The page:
Taeao Malama: Alcohol Use Among Pacific Peoples
Results From the New Zealand Health Survey & Attitudes and Behavior Towards Alcohol Survey
This report, presents a brief literature review and information on alcohol use and alcohol-related attitudes in Pacific peoples from two national surveys: (1) New Zealand Health Survey (NZHS); and (2) Attitudes and Behaviour towards Alcohol Survey (ABAS). The purpose of this report is to provide an updated overview of alcohol use in Pacific peoples and look at alcohol use patterns and attitudes in various Pacific subpopulations.
The NZHS and ABAS are both nationwide surveys of adults aged 15 years and over, with the NZHS being conducted through face-to-face interviews and the ABAS over the telephone. For this report, survey data from the 2012/13 to 2015/16 NZHS and 2013/14 to 2015/16 ABAS were combined into two separate pooled datasets. The two pooled datasets produced a total of 3,306 NZHS Pacific respondents and 1,030 ABAS Pacific respondents. The analyses explored differences between ethnic groups and various Pacific subgroups including Pacific Realm country affiliation.
- Pacific adults report low levels of alcohol consumption in the past year.
- Pacific adults have more at-risk alcohol use than non-Māori non-Pacific adults.
- Pacific youth show very similar alcohol use patterns to Pacific adults.
- Of all Pacific adults in the NZHS, the prevalence of past-year alcohol use was higher in:
- males than females,
- those born in New Zealand than those born overseas, and
- those who were employed compared to those who were unemployed.
- Among Pacific adults in the NZHS, lower levels of risky alcohol use occur in the most deprived areas.
- There are some differences in alcohol use between the Pacific ethnic groups and various Pacific subgroups:
- In the NZHS, adult past-year alcohol use was higher in Cook Islands Māori and Niueans and significantly lower in Tongans than in Samoans. However, past-year alcohol use was still relatively lower in all the Pacific ethnic groups than in non-Māori non-Pacific.
- Risky alcohol use was significantly higher in New Zealand-born than in overseas-born; and in females from the Pacific Realm countries than females from non-Realm countries.
- A similar pattern can be seen for risky alcohol use for youth but these differences were not statistically significant.
- Of all Pacific adults in the ABAS:
- non-users was significantly lower in New Zealand-born than in overseas-born.
- more New Zealand-born than overseas-born agreed that binge alcohol use was a part of Kiwi culture.
- Those who migrated to New Zealand as children aged 0 to 15 years were more likely to agree that binge alcohol use was part of Kiwi culture compared to those who migrated as adults aged 16 to 25 years and 25 years and over.
- Pacific adults consumed on average a higher number of alcohol units in the last alcohol using occasion.
- Pacific adults have greater concerns about alcohol in their communities.
- Being intoxicated is more acceptable to Pacific youth and Pacific men.
Many of the results on Pacific peoples’ use of alcohol presented in this report affirm those seen in the literature.
Both the NZHS and ABAS showed the burden of risky alcohol use was mostly experienced by Pacific men and Pacific of younger ages. The patterns of risky alcohol use warrant more targeted health promotion approaches for these groups, particularly given the ABAS results showed Pacific men and younger Pacific adults had attitudes that were more accepting of being intoxicated.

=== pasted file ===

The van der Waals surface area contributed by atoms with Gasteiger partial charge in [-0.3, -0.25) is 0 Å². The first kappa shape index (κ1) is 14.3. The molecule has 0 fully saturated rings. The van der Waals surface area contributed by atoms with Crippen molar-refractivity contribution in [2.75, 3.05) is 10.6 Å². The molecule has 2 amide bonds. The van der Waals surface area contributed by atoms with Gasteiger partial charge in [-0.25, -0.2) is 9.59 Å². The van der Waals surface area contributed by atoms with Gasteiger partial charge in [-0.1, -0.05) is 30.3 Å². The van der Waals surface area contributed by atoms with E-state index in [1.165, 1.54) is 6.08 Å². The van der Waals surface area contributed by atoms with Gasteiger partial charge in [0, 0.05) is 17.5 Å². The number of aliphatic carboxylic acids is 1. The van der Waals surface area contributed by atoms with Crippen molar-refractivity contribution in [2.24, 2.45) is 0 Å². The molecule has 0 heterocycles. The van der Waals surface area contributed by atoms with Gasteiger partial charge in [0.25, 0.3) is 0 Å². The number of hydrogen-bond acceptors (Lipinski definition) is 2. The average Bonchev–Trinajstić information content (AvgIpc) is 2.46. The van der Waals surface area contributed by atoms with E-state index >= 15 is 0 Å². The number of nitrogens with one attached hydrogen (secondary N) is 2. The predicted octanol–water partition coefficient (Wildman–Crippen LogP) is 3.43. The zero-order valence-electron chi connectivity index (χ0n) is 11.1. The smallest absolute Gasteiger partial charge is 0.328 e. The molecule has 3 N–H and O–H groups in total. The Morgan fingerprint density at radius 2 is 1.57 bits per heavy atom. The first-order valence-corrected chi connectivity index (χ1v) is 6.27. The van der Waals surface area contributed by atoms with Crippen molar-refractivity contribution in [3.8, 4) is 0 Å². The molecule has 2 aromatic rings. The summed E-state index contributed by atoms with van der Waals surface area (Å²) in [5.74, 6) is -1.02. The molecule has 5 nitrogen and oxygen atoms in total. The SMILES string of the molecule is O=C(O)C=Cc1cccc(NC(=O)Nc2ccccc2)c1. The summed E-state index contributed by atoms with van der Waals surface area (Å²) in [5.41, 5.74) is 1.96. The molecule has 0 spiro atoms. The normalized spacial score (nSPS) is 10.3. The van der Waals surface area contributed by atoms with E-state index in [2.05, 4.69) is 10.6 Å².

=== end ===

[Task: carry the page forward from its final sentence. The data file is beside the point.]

When the analysis of the NZHS was restricted to Pacific youth aged 15 to 24 years, the same ‘all or none’ pattern of low levels of alcohol use but significantly higher levels of risky alcohol use than non-Māori non-Pacific youth was visible.
While the high levels of risky alcohol use in Pacific youth and adults point to a need for health promotion initiatives for Pacific peoples overall, more research is needed to better understand the contexts of alcohol harm.
The lower levels of risky alcohol use seen in Pacific peoples living in the most deprived areas is a unique pattern and is the reverse of what is commonly seen in other populations in New Zealand.
Consistent with the literature, several results in this report support theories of general cultural shifts in Pacific peoples’ use of alcohol in New Zealand. These include:
- the higher prevalence of risky alcohol use in New Zealand-born Pacific adults;
- the higher prevalence of past-year alcohol use in Cook Islands and Niuean Pacific groups;
- the unique pattern of lower levels of risky alcohol use in the most deprived areas; and
- even the higher percentage of New Zealand-born and younger-aged migrants who agreed that “Binge alcohol use was a part of Kiwi culture”.
Further research is needed to unpack how cultural attitudes and alcohol use behaviors have changed over generations in New Zealand as this may also illuminate potential cultural protective factors for Pacific peoples.
A novel finding was that Pacific females of the Pacific Realm countries were more likely to use alcohol riskily than those from non-Realm Pacific countries. This finding supports the qualitative research on a cultural shift in the gendered use of alcohol, which was traditionally an activity reserved for Pacific males. This finding also suggests specific health promotion activities for females from Cook Islands and Niuean groups should be explored.
While the ABAS results suggested Pacific adults held poorer opinions about alcohol outlets and the behavior of intoxicated people in their communities, it is unclear how this relates to alcohol use, particularly given the unique patterning of risky alcohol use by deprivation in Pacific adults. Further research is needed to explore the relationships between socio-economic deprivation and culture and the combined impact these factors have on Pacific peoples’ use of alcohol.